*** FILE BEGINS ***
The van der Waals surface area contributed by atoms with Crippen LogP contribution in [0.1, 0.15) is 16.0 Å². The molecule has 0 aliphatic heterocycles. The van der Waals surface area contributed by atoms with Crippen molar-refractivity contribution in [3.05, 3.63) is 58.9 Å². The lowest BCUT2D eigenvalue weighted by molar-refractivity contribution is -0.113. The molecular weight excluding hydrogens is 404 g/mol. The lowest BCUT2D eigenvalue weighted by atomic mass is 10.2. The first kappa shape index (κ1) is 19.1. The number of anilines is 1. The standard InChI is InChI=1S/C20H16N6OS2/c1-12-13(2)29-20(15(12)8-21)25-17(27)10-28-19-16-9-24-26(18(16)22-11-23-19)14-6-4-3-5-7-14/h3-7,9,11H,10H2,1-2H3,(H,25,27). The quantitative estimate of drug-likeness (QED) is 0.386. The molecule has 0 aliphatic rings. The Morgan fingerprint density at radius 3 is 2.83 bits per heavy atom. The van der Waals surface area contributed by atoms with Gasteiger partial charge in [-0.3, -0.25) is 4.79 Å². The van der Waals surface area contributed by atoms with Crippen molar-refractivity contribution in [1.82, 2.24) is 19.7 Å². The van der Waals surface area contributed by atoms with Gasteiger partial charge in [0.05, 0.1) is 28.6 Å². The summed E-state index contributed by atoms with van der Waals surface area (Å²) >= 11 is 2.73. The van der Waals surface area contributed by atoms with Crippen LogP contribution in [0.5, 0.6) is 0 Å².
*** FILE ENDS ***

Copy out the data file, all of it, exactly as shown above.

The van der Waals surface area contributed by atoms with Crippen LogP contribution in [0.1, 0.15) is 16.0 Å². The molecule has 0 aliphatic heterocycles. The van der Waals surface area contributed by atoms with Crippen molar-refractivity contribution in [3.05, 3.63) is 58.9 Å². The lowest BCUT2D eigenvalue weighted by molar-refractivity contribution is -0.113. The molecular weight excluding hydrogens is 404 g/mol. The lowest BCUT2D eigenvalue weighted by atomic mass is 10.2. The first kappa shape index (κ1) is 19.1. The number of anilines is 1. The standard InChI is InChI=1S/C20H16N6OS2/c1-12-13(2)29-20(15(12)8-21)25-17(27)10-28-19-16-9-24-26(18(16)22-11-23-19)14-6-4-3-5-7-14/h3-7,9,11H,10H2,1-2H3,(H,25,27). The quantitative estimate of drug-likeness (QED) is 0.386. The molecule has 0 aliphatic rings. The Morgan fingerprint density at radius 3 is 2.83 bits per heavy atom. The van der Waals surface area contributed by atoms with Gasteiger partial charge in [-0.3, -0.25) is 4.79 Å². The van der Waals surface area contributed by atoms with Crippen molar-refractivity contribution in [1.82, 2.24) is 19.7 Å². The van der Waals surface area contributed by atoms with Gasteiger partial charge in [0.05, 0.1) is 28.6 Å². The summed E-state index contributed by atoms with van der Waals surface area (Å²) >= 11 is 2.73. The van der Waals surface area contributed by atoms with Crippen LogP contribution in [0.5, 0.6) is 0 Å².